Ways Your Solar Installation Can Get More Expensive
It’s important to manage your solar installation well; otherwise your solar installation can get more expensive than you anticipated.
If you’ve been researching for a while and you have a general idea about the size of the system you want. You’re anticipating paying about $7/watt and with your desired system size of say 3kW you are looking at $21,000 before any solar power incentives.
However, you just got a quote and it wasn’t the $21,000 you were anticipating. How could this be? Well there are several things that can cause your home solar power system to be more than anticipated. The following are some typical reasons for your quotes departure from your expected purchase price.
Permits are something most people overlook. You aren’t installing a home theater system, this is an physical addition to your home/property. You will need the appropriate building permits to begin construction of your system. Depending on your locale these permits can be a little pricier than other areas nearby. So do your homework and know what to expect.
Ground mounting will increase your system cost because instead of just affixing the solar panels directly to your roof, the contractor now has to build the framework to mount your solar panels. This costs money obviously. But it can be worth it because instead of being constrained by the angle and direction your roof faces, you can tilt your ground mounted system in the optimal direction to maximize your panels exposure throughout the day.
Flat Roofs also require a framework to be constructed, however, it is no where near as extensive and will be cheaper than ground mounting. Nonetheless, the construction of the addition framework to ensure your panels are tilted in the direction of maximum sun exposure will cost a little more than an installation that does not require framework.
Roof Type and Construction can result in added cost when it is harder to seal or find studs for mounting your panels on your roof. So just be aware that this may add a little to the price tag.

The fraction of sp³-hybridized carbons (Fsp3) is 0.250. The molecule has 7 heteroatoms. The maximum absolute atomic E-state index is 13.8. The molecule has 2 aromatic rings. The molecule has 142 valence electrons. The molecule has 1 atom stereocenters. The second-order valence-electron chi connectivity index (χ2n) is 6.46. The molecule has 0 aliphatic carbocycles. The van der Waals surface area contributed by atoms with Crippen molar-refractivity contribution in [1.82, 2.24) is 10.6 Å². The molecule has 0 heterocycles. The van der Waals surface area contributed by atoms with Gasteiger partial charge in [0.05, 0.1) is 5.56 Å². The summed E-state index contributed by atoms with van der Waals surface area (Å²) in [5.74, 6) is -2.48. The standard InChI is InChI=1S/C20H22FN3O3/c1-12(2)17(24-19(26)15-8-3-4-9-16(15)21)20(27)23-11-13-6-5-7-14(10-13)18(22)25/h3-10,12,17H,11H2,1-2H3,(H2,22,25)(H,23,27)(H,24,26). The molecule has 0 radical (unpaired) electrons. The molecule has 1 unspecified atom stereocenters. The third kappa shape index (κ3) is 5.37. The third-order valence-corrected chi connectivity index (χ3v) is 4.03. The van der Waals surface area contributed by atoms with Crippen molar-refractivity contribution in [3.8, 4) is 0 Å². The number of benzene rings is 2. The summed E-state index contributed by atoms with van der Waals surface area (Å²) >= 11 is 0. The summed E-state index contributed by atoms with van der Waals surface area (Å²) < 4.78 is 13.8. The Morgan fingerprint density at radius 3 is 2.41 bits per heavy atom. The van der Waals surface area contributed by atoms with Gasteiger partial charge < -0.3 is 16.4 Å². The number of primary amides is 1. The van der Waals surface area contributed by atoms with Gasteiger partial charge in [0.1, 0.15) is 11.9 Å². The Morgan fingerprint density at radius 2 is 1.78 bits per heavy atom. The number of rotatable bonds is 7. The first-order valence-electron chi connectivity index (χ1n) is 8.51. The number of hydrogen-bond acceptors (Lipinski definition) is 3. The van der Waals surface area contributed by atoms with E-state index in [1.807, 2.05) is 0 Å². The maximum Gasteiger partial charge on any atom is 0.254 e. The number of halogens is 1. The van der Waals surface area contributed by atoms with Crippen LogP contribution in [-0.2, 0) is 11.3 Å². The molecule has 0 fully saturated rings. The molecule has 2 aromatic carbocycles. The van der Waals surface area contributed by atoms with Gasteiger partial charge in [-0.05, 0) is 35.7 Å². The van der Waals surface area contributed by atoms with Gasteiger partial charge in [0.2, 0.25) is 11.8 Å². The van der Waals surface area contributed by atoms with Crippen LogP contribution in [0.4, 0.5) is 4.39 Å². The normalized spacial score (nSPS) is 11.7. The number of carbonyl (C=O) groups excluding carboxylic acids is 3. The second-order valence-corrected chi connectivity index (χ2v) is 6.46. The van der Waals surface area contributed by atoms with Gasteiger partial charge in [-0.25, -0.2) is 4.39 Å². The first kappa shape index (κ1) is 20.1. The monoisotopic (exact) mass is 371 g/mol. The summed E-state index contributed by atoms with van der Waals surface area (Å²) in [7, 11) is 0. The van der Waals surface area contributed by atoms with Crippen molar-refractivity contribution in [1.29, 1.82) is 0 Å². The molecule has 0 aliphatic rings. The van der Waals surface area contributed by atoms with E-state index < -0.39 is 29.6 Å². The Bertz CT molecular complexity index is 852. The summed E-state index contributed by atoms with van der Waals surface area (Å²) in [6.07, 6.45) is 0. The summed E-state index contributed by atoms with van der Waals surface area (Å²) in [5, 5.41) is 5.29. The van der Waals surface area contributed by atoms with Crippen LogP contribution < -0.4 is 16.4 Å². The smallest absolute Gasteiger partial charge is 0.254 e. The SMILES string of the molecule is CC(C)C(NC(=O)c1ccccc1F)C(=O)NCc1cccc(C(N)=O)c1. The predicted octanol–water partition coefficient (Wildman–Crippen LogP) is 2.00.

Location can add travel time and cost to your installation. If you don’t live in the regular service area of your installer you might have to pay a little more to cover the cost of them getting their team and materials out to your location.
Extensive conduit installation fees could result from getting your system connected to your meter. This involves digging a trench for your conduit to be laid in; however, trenching is more typical of ground mounted systems discussed above. So if there is a considerable distance between your panels and your meter expect a slightly higher price tag.
Upgrading your solar power inverter to one that will accommodate future expansion of your system will result in increased costs. So if you plan to add a few solar panels to your system down the line you might want to consider installing an inverter that can handle a system capacity larger than your current needs or you could look into installing micro-inverters.
Monitoring systems are always a cool add-on feature, especially for techie-types like myself. Some solar companies sell monitoring systems that will upload your home solar power system’s energy generation data to the web. If you want the ability to monitor your system like this expect to pay a little more for the convenience.
Miscellaneous service upgrades can add a little more to your final price tag. If there is no room for a system component or an extra breaker panel is necessary or some other system element doesn’t meet the your system or utility requirements you will be incurring some additional costs. Just be understanding, especially if your home is old, these may be necessary for electrical safety reasons.
These are just a few, but typically are the major reasons that your final price tag will be a little more than anticipated. Just realize that this is a home improvement project and when was the last time that remodeling your kitchen cost you exactly what you had anticipated? At least when you install solar you can take advantage of solar power incentives, rebates, grants, and tax credits.
Would anyone care to elaborate on any other additional costs that they have encounter during their install process?